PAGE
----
New York, NY (PRWEB) May 03, 2012
The Hedge Fund Managers turned physicians’ advocates say that saving just 25% of a $350,000 annual income should yield over $7 million by age 65. For many high income earners this is not the case—their wealth, the greatest resource outside of their health, is squandered due to poor planning, bad advice from advisors who are not professional investors, working with non-fiduciary entities, and other circumstances not serving their best interests.
The world’s most prosperous families of the last 300+ years knew how to guard against this. They stopped taking advice from salespeople and spared no expense when it came to finding and employing the best possible team to preserve, protect, and grow their wealth. In 2010 Paul Sullivan wrote an article for Dealbook announcing Oprah Winfrey’s decision to set up a Family Office for hers.
In addition to privacy, having “unconflicted advice” is what investors, such as Ms. Winfrey, and those running Family Offices strive for. While in the past it remained out of reach for all but the families with $100 million or more, today, the first Physician Family Office (PFO) has revolutionized the concept by making it available to physicians and their families with as little as $5 million.
“The Physician Family Office gives doctors access to the tools and advice used by the richest dynasties of the last several hundred years, and, they have the opportunity to build generational wealth by receiving unbiased guidance,” says Steven Abernathy.
The National Association of Personal Financial Advisors found that in the U.S., with over 1 million financial representatives, less than 2,500 are registered fiduciaries, that is, professionals who are legally bound to act in the investor’s best interest.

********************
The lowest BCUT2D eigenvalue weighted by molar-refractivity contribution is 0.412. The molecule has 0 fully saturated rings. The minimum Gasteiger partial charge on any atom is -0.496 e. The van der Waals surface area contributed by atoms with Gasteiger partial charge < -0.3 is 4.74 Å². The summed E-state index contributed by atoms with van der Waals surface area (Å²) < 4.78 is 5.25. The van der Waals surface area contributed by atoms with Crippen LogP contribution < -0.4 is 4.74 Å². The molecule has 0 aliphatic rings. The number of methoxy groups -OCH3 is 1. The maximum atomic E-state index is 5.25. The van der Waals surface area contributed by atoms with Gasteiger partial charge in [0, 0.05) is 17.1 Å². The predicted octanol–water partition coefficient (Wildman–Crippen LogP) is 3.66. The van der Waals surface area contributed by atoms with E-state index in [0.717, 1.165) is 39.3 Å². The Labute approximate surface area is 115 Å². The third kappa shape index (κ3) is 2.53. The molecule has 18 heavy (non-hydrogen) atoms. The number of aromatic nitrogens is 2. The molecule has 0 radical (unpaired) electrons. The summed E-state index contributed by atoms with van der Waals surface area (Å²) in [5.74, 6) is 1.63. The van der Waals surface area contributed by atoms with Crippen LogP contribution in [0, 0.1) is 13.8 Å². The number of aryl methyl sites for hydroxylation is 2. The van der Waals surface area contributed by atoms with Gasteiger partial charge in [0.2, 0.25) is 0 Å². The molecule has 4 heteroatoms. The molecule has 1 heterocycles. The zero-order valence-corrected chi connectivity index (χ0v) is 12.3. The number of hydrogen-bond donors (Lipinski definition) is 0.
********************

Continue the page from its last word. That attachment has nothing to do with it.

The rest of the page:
“Determining who is a fiduciary vs. who is a salesperson, even in the aftermath of the greatest recession of our lifetime, can be tricky, says Brian Luster, money managers and companies are still not accountable 100% of the time. It’s not always obvious to those outside of the Wall Street environment who’s a fiduciary and who’s not—particularly given the fact that some broker dealers are able to wear both hats, which is legal, just not ethical.”
In his recent New York Times op-ed piece, Greg Smith pointedly addresses this.
“When people work hard and put their trust in money managers, it’s vital that their interests be served fairly and objectively,” says Abernathy. “This isn’t for everyone; it’s a boutique service. And for those who have the means to act deliberately and strategically in every area of their lives by hiring top-tier professionals to manage their homes, art collections, travel, and more, why wouldn’t they opt for the best management for their wealth? When we do well, our members do well; we share a sizable percentage of our profits directly with our member shareholders.”
At present the company only accepts a clientele of thought-leading physicians. However, as more investors become informed and want the best options for their wealth planning and management, Abernathy and Luster believe their model, dedicated to serving the specific and unique needs of a group of like professionals, will be emulated.
Recently The Physician Family Office was named one of 2012’s Best Financial Advisers for Dentists in Dental Practice. In 2011 they also received this as well as being named on the 2011 Best Financial Advisers for Doctors list in Medical Economics.
Steven Abernathy and Brian Luster are physicians’ advocates and founders of the first Physician Family Office (PFO) in the country. The Physician Family Office is independent, employee-owned, and governed by its Advisory Board comprised of thought-leading physicians. To learn more visit: http://www.physicianfamilyoffice.org.
For more about Steven Abernathy and Brian Luster contact Kira Citron at 212-293-3401 or kcitron(at)abbygroup(dot)com.